Before airplanes were the norm, gliders were man’s best bet at beating Icarus in his lofty game.
Crafty types like Karl Wilhelm Otto Lilienthal and Percy Sinclair Pilcher took to the skies on wings of their own creation way back in the 19th century. Otto flew for the first time in 1891, using his “Derwitzer” glider which carried him a distance of 80 feet.
“Once you have tasted flight, you will forever walk the earth with your eyes turned skyward, for there you have been, and there you will always long to return.”
– Leonardo da Vinci
Percy, inspired by Otto, took flight with his own glider variation, the “Bat” in 1895. He’d break Otto’s record with an 820-foot flight in 1897, but the two of them would both go on to break their bodies irreperably in ill-fated glider flights.
The Wright Brothers would ultimately succeed in surviving their flights, though Orville would suffer a rather serious crash in the process.
The First Actual Passenger Plane
Thanks to the specific demands of a French company and the US Government, the Wright brothers ended up producing the first powered plane to carry both the pilot and a single passenger. This first passenger plane was called the “Wright Flyer III” and the passenger, Charles Furnas, was a local mechanic.
“The secret of flight is this — you have to do it immediately, before your body realizes it is defying the laws.”
– Michael Cunningham, A Home at the End of the World
Furnas was flown first by Wilbur and then again by Orville. The first flight lasted just 29 seconds.
How Commercial Airlines Began
Unlike most instances where a sentence begins with “Florida man…,” the formation of what would become the world’s first commercial airline is a story to delight any true entrepreneur.
Florida man Percival Elliott Fansler pursued the idea of establishing a flight service between St. Petersburg and Tampa doggedly despite officials initially turning him down.
Fansler eventually got his way, using specially designed flying boats created by Thomas Benoist. The chosen pilot, Tony Jannus, was a 24-year-old wingman reckless enough to give the venture a go. The airline was successful, but it only lasted four months.
The World’s Most Popular Passenger Planes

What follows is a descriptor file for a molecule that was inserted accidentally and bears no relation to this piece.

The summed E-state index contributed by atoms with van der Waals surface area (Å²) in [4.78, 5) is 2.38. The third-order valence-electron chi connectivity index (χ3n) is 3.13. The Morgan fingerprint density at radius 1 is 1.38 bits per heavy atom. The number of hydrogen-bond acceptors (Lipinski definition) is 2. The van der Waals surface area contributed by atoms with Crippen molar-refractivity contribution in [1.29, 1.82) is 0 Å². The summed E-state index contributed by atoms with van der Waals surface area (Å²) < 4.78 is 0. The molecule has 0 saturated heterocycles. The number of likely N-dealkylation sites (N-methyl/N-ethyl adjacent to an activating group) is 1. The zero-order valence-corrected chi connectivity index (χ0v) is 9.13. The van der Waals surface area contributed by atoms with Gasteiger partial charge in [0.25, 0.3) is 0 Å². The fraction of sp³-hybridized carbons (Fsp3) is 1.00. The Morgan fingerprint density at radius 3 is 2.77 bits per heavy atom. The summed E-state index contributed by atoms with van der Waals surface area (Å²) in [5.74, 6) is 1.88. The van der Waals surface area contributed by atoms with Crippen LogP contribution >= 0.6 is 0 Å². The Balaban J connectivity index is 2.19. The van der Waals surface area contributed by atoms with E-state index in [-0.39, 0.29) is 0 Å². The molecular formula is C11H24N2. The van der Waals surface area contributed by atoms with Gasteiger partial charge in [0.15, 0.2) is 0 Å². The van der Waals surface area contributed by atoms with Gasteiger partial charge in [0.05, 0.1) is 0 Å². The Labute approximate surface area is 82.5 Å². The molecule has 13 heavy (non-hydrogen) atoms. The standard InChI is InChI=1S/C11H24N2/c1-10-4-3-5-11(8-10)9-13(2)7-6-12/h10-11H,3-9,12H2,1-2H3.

Passenger planes have changed tremendously since the fantastic flying boats of Tampa Bay’s past. Now, transcontinental flights are a regular occurrence and certain planes in particular practically rule the skies.
The most popular passenger planes are Boeing’s 737 and Airbus’ A320. Both plane models spawned expansive families of passenger jets that have thus far dominated the commercial airline market.
Only recently has either line of airplanes encountered a significant snag in international sales, with Boeing’s updated 737 Max suffering two serious and fatal crashes within a troublingly short timeframe.
Unique Passenger Planes
In addition to the most common varieties, a few passenger planes stand out as unique; numbering among them is Airbus’ A380. With a double-deck design for passengers and a wingspan of just under 260 feet, this is one of the biggest brutes ever to cross the crosswinds.
Two turbojets have entered the passenger plane sphere, albeit only to be retired indefinitely, setting incredible airline flight speed records that have yet to be bested. The Concorde was one of the two. It was the ‘Flash’ of commercial air travel, capable of traveling at twice the speed of sound.
Unfortunately, the need for speed such jets satisfied was trumped by the need for realistic price points and reasonably quiet civillian space. The Concorde’s penchant for producing sonic booms made it viable only when flown over oceans, reducing its utility considerably.
The only airlines to use Concordes were European – namely British Airways and Air France, but the planes cost them more money than they were worth.
In accordance with EU Regulation 261/2004 a passenger is entitled to 250-600 euros of compensation in case of:
- Flight delay more than 3 hours
- Flight cancellation
- Denied boarding due to overbooking
- Missed connection due to a delay of the first segment (you arrived at your destination more than 3 hours later than planned)
You May Be Eligible for Flight Compensation
There you have it. All the best bits about the history of passenger planes condensed to fit a single article.
Obviously, there is much more to discover in aviation’s rich history, and there is even more to look forward to in its future. Maybe we’ll all be pilots soon enough…
Then again, maybe not…